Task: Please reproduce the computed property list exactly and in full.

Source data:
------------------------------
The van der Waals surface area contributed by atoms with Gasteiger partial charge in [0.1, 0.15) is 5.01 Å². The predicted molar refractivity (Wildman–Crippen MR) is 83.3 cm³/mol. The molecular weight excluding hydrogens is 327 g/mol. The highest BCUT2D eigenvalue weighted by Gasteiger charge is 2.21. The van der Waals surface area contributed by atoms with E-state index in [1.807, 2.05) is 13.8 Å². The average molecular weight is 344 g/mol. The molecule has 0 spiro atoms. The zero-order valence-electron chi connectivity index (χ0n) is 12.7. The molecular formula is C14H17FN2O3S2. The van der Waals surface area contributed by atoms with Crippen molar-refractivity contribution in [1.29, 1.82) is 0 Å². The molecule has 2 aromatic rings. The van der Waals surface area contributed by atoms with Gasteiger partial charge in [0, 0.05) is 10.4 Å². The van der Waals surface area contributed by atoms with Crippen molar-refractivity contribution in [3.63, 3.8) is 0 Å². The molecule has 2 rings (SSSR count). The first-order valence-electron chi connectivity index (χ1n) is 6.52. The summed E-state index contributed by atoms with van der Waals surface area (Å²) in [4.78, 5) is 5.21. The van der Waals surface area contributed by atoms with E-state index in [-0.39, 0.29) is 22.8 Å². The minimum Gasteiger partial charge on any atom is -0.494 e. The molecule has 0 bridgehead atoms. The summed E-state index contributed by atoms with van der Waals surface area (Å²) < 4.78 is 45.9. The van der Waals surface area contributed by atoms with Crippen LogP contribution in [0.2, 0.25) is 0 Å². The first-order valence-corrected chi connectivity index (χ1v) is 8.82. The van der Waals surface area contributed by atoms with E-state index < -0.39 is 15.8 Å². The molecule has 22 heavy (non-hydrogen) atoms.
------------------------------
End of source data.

The van der Waals surface area contributed by atoms with Gasteiger partial charge in [0.1, 0.15) is 5.01 Å². The predicted molar refractivity (Wildman–Crippen MR) is 83.3 cm³/mol. The molecular weight excluding hydrogens is 327 g/mol. The highest BCUT2D eigenvalue weighted by Gasteiger charge is 2.21. The van der Waals surface area contributed by atoms with E-state index in [1.807, 2.05) is 13.8 Å². The average molecular weight is 344 g/mol. The molecule has 0 spiro atoms. The zero-order valence-electron chi connectivity index (χ0n) is 12.7. The molecular formula is C14H17FN2O3S2. The van der Waals surface area contributed by atoms with Crippen molar-refractivity contribution in [1.29, 1.82) is 0 Å². The molecule has 2 aromatic rings. The van der Waals surface area contributed by atoms with Gasteiger partial charge in [0, 0.05) is 10.4 Å². The van der Waals surface area contributed by atoms with Crippen molar-refractivity contribution in [3.63, 3.8) is 0 Å². The molecule has 2 rings (SSSR count). The first-order valence-electron chi connectivity index (χ1n) is 6.52. The summed E-state index contributed by atoms with van der Waals surface area (Å²) in [4.78, 5) is 5.21. The van der Waals surface area contributed by atoms with E-state index in [-0.39, 0.29) is 22.8 Å². The minimum Gasteiger partial charge on any atom is -0.494 e. The molecule has 0 bridgehead atoms. The summed E-state index contributed by atoms with van der Waals surface area (Å²) < 4.78 is 45.9. The van der Waals surface area contributed by atoms with Crippen LogP contribution in [0.2, 0.25) is 0 Å². The first-order valence-corrected chi connectivity index (χ1v) is 8.82. The van der Waals surface area contributed by atoms with E-state index < -0.39 is 15.8 Å². The molecule has 22 heavy (non-hydrogen) atoms.